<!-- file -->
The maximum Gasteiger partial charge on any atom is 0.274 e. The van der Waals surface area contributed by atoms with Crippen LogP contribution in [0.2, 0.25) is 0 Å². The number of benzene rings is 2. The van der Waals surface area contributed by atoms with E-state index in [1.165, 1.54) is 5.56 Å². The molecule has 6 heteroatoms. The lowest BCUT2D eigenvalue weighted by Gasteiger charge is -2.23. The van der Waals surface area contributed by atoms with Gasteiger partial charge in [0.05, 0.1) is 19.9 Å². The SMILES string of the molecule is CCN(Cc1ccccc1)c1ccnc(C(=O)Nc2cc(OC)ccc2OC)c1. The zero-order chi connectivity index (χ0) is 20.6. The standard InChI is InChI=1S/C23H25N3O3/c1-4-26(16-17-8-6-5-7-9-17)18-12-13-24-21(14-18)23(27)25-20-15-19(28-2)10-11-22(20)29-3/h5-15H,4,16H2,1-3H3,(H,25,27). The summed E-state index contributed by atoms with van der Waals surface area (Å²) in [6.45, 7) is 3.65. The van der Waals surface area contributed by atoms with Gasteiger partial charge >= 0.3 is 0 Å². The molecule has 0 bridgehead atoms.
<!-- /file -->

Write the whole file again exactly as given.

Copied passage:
The maximum Gasteiger partial charge on any atom is 0.274 e. The van der Waals surface area contributed by atoms with Crippen LogP contribution in [0.2, 0.25) is 0 Å². The number of benzene rings is 2. The van der Waals surface area contributed by atoms with E-state index in [1.165, 1.54) is 5.56 Å². The molecule has 6 heteroatoms. The lowest BCUT2D eigenvalue weighted by Gasteiger charge is -2.23. The van der Waals surface area contributed by atoms with Gasteiger partial charge in [0.05, 0.1) is 19.9 Å². The SMILES string of the molecule is CCN(Cc1ccccc1)c1ccnc(C(=O)Nc2cc(OC)ccc2OC)c1. The zero-order chi connectivity index (χ0) is 20.6. The standard InChI is InChI=1S/C23H25N3O3/c1-4-26(16-17-8-6-5-7-9-17)18-12-13-24-21(14-18)23(27)25-20-15-19(28-2)10-11-22(20)29-3/h5-15H,4,16H2,1-3H3,(H,25,27). The summed E-state index contributed by atoms with van der Waals surface area (Å²) in [6.45, 7) is 3.65. The van der Waals surface area contributed by atoms with Gasteiger partial charge >= 0.3 is 0 Å². The molecule has 0 bridgehead atoms.